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I should start by saying that I do not have much experience with GIS so this question may be foolish. What I do have is a database for performing a lookup from a set of coordinates to find the bounding box or LSD in which they reside. At the moment the database contains several thousand tables and we run some client side code to decide on which table to query, load that entire table back to the client and filter it client side. That seems dramatically inefficient to me as we are passing back quite a lot of data. Each table defines a large area at which to look and each record defines a smaller area. The areas are defined by 4 corner points. I suppose the original design was based on a quadtree but instead of there being four children and many levels it was decided to have only two levels and many children at each level. I am looking to perform some optimization of this structure.

The database is SQL server 2005 so there is no help available from native geospatial datatypes. What I would like to know is

  • Is this sort of thousand+ table database common for GIS work?
  • Would it not be more efficient to keep the data in a single table and take advantage of some index magic? (Is it possible to index efficiently on the decimals which define each point of the bounding box such that you can find intermediate values?)
  • How could this structure be improved to allow for rapid queries?
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just thousands is small to GIS - an address file working with now is 23 million (oracle spatial); index your table speeds it up. consider SQL Server 2008 or even the free postgres(with postgis extension) spatial indexes are even faster > for very fast spatial queries. –  Mapperz Apr 8 '11 at 15:58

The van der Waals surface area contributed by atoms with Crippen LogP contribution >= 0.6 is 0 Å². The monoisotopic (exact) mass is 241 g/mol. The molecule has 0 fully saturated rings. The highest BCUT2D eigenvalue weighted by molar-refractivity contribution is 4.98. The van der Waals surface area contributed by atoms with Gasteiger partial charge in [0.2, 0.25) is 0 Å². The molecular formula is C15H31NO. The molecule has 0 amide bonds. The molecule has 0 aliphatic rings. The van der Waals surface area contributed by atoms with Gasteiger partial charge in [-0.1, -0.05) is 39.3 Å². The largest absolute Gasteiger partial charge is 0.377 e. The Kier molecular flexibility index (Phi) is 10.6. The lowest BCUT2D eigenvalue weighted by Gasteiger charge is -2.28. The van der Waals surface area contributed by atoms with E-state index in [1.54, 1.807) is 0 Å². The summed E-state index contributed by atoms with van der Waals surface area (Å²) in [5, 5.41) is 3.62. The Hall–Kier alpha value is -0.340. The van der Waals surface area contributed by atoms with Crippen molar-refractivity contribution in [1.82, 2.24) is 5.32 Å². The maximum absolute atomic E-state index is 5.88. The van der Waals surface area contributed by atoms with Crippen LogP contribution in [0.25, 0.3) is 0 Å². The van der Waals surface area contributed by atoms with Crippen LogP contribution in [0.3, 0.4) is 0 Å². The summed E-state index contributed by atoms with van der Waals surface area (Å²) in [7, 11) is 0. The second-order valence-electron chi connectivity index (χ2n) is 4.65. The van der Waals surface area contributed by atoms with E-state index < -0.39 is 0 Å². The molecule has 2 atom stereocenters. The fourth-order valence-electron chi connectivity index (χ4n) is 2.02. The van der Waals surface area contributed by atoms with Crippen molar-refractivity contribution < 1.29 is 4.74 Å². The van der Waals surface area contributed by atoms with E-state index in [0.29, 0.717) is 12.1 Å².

23 million would be stored as rows in a table rather than tables, though right? I take it there is no way to apply quadtree algorithms to SQL 2005. –  stimms Apr 8 '11 at 16:17
    
23m rows - 1800 columns that relate to other tables with more attribution over 30,000 columns in total - some columns link outside of this instance of oracle and populated in real-time –  Mapperz Apr 8 '11 at 16:27
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2 Answers 2

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I agree with Mapperz, postgres/postgis would be a good way to go if you're looking to change your database system at the same time.

But if you're stuck with SQL Server 2005 (which I assume doesn't have spatial extensions), you could create a hash function of the input coordinates such that geographically close locations are also close in the table, but I can't think of one off hand.

An alternative may be to create a series of tables, one for each level of a quadtree. You may only need 5 or 6 such tables depending on the coverage of your dataset. You do a query on the top level, which gives you a value that is used as part of the key of the next level, and so on. That way you're only testing against at most four bounding boxes for each level, so with 6 levels, that's anywhere betweeen 6 and 24 bounding box tests, and 6 table queries. Now I've not tried this, so it may be not as efficient as it seems in my head, but it may be worth a try.

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Geospatial extensions were added to SQL Server in the 2008 edition. –  stimms Apr 8 '11 at 16:33
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Have you looked at this Spatial Extension for Sql Server 2005?

http://www.codeplex.com/wikipage?ProjectName=MsSqlSpatial

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I did look at these but they don't look to be maintained which makes me a bit nervous –  stimms Apr 13 '11 at 3:42
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